After gaining experience in the field of vegetable cultivation, they decided to disseminate their knowledge by organising visits in ‘Mrowisko’ for young generations. In 2017, they hosted over 700 children from primary schools and kindergartens. During the visits they presented, what the organic farming consists of. Everyone who purchases ‘Mrowisko’ products can visit the farm personally and see how they are grown. On the farm, tomatoes, paprika, butter head lettuce, iceberg lettuce under cover, radishes, cucumbers, aubergine, zucchini, pumpkin Hokkaido, carrot, beetroot, chive, dill, and string bean are grown.

So far, there was no funding stream involved. The goal of the owners is to be financially independent and maintain the farm by selling of what is grown.




To support start-ups and farms in the organic sector, Demeter Academy and partners offer young farmers and entrepreneurs knowledge, a biodynamic network, free space, feedback and support for legal, economic and social aspects of running organic businesses. The program consists of five modules, each focusing on different aspects of funding a business.




The three initiative organisations Demeter-Akademie, Öko-Junglandwirte Network and Bioboden cooperative (represented through Simone Helmle, Clemens Gabriel and Uwe Greff), developed the framework of the project and also lead the individual courses.

ogether with other educative initiatives and individual persons in the biodynamic sector we offer a series of 5 seminars for a closed and continuous group of 16 participants. The main aim is to offer guidance and space for mutual support in developing your own business plan, learning how to lead yourself and your enterprise and knowing what you need as a juridical and social secure base for your farm or business.

Our main targets are young starting farmers who either set up new enterprises or are about to take over running organic farms. We also take participants from the farm related organic sector.

The main impact of these seminars is to strengthen young starting entrepreneurs to set up or take over highly complex businesses as organic farms are today. Furthermore, the course is closing the gap between existing organic farming educations and the reality of being a farming entrepreneur, which is requesting a high level of self-reflection, self-leadership and the ability to gain knowledge.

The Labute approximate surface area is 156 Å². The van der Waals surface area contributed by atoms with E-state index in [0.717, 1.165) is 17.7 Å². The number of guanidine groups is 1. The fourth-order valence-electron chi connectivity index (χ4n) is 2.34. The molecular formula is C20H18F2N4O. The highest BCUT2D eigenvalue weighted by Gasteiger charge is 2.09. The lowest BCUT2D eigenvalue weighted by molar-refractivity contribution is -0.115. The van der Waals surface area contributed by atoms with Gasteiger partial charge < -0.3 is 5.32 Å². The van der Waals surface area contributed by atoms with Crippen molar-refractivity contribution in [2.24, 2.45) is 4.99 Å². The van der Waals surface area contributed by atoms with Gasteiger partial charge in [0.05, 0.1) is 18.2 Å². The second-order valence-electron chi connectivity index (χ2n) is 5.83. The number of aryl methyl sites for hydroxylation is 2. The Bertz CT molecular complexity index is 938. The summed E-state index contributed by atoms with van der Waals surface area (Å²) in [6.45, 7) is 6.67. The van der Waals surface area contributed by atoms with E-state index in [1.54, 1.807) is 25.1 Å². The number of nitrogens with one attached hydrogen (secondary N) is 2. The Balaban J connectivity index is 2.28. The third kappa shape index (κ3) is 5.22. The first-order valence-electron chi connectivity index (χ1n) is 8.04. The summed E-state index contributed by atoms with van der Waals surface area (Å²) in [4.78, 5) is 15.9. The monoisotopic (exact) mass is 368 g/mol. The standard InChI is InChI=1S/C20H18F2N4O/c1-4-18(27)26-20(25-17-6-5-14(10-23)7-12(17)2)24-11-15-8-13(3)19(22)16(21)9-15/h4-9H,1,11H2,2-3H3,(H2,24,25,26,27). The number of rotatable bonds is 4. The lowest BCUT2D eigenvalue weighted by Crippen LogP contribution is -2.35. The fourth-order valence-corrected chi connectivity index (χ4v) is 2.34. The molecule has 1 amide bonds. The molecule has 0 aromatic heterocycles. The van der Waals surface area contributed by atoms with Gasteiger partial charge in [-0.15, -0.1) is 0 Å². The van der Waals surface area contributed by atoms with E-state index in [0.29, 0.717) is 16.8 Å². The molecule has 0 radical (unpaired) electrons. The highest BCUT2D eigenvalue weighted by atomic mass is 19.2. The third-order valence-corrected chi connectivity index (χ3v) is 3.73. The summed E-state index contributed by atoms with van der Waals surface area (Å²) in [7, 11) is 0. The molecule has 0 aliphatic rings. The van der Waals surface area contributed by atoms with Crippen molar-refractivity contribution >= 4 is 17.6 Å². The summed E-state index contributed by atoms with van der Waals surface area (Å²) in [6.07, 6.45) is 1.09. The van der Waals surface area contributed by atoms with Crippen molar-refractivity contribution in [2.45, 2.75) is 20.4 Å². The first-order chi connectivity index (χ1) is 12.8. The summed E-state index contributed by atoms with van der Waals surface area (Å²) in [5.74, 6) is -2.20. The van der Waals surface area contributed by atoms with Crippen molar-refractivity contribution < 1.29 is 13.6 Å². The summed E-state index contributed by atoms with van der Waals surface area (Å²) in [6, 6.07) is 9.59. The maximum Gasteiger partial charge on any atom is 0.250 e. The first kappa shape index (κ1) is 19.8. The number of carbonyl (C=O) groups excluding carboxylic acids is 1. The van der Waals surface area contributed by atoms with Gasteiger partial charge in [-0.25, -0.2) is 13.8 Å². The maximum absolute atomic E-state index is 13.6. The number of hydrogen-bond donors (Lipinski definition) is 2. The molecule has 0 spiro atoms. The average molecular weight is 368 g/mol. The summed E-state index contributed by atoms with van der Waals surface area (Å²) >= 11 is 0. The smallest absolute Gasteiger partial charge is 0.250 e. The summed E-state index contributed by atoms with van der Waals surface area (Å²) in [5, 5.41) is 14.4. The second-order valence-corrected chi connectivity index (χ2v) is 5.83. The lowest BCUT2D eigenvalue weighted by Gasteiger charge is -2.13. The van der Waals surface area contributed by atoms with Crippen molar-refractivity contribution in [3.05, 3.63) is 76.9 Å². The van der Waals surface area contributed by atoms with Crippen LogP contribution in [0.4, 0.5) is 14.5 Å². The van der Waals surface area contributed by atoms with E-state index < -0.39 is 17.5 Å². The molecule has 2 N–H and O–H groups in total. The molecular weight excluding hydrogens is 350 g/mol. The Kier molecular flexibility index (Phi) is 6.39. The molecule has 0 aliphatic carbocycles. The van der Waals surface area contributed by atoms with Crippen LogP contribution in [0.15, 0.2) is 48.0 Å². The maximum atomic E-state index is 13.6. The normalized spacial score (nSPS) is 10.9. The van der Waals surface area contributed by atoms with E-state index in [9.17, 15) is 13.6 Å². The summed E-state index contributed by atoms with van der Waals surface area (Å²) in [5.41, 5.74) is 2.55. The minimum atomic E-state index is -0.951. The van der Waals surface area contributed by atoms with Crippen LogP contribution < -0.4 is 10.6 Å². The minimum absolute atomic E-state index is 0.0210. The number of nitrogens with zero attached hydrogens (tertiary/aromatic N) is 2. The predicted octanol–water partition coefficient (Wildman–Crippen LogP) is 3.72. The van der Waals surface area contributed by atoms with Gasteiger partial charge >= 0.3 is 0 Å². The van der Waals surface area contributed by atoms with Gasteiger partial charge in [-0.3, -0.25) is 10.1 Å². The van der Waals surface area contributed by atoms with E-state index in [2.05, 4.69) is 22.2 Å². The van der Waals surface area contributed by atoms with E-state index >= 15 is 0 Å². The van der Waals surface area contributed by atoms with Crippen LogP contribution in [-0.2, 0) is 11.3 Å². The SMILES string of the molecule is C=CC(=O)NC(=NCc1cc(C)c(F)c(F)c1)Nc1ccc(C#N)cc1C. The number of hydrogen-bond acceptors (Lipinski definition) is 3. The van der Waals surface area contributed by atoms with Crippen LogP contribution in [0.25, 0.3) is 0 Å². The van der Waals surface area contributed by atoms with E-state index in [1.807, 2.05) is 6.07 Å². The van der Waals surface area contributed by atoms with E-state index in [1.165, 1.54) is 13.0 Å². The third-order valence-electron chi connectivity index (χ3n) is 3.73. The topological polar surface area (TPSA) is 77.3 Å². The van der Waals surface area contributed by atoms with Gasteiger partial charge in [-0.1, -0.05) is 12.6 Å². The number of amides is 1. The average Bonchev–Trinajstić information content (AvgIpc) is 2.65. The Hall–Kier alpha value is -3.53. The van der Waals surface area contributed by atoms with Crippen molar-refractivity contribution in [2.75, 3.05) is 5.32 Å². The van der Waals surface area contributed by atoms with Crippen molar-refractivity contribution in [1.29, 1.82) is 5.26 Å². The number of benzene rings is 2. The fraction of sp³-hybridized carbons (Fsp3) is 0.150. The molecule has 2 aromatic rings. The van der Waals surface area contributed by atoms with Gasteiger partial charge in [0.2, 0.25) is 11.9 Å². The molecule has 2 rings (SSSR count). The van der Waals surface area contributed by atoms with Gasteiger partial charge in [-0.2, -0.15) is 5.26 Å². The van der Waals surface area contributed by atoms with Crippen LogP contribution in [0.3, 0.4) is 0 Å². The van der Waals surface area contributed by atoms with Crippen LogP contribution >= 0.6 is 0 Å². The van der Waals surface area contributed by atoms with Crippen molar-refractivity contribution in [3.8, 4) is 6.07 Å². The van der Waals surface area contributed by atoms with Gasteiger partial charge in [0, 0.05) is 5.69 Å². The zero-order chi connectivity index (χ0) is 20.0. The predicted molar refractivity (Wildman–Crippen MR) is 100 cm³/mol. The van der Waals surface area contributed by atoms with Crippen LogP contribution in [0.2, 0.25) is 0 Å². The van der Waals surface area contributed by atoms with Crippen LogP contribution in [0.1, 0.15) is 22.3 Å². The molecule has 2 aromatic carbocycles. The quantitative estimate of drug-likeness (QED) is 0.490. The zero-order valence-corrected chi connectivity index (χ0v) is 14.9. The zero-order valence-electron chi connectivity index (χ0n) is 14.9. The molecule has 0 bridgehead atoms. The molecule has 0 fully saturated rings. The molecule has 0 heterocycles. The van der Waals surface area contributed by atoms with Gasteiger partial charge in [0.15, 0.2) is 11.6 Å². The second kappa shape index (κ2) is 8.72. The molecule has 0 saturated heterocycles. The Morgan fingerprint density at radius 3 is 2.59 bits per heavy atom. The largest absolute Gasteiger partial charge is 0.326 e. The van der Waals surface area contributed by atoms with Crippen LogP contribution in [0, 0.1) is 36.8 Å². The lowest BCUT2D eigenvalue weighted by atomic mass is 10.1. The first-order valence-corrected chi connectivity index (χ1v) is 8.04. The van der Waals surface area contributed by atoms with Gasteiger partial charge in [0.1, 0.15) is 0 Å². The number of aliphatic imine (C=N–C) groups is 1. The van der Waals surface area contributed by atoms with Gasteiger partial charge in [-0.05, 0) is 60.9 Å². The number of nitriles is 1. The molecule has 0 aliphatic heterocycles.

Finally, the course will also be a possibility to practice and experience how to present an individual Business plan for to get the financial and social support needed.

There are many complex grown organic farms and enterprises in Germany, set up and continuously developed by a generation of pioneers. A new generation now has to take over these businesses or start up new ones, being able to compete within these grown structures. Therefore, we need to strengthen the new generation of organics to carry on the good work of the organic sector in Germany and to lift it up to a next level.





Access to land through land trust schemes




In the light of competing land uses, increasing concentration in land ownership, rising land prices, and land abandonment, access to agricultural land is gaining importance in Europe. In many European countries farmer or community led initiatives have been developing to ensure organic farmers have access to land.

The European Network for Access to Land uniting several such organisations from Belgium, Spain, Italy, France, UK, Lithuania, Germany and Romania has emerged to share experiences and practical ways of assisting farmers in accessing land and engaging in good land stewardship. In their national or local contexts, the members of the network focus either on acquiring land through crowdfunding, private investments and other financial tools; engaging with local authorities to bring them to support access to land; or making arrangements with land owners willing to give access to their land with conditions that are favourable to organic growers.

Although the scale of operations of organisations vary, they all make a valuable contribution to strengthening links between rural and urban areas and freeing land from the commodity market to be preserved through sustainable agroecological management powered by local communities. The Network aims at reconsidering land as a common good where citizens, farmers and public authorities collaborate.

Access To Land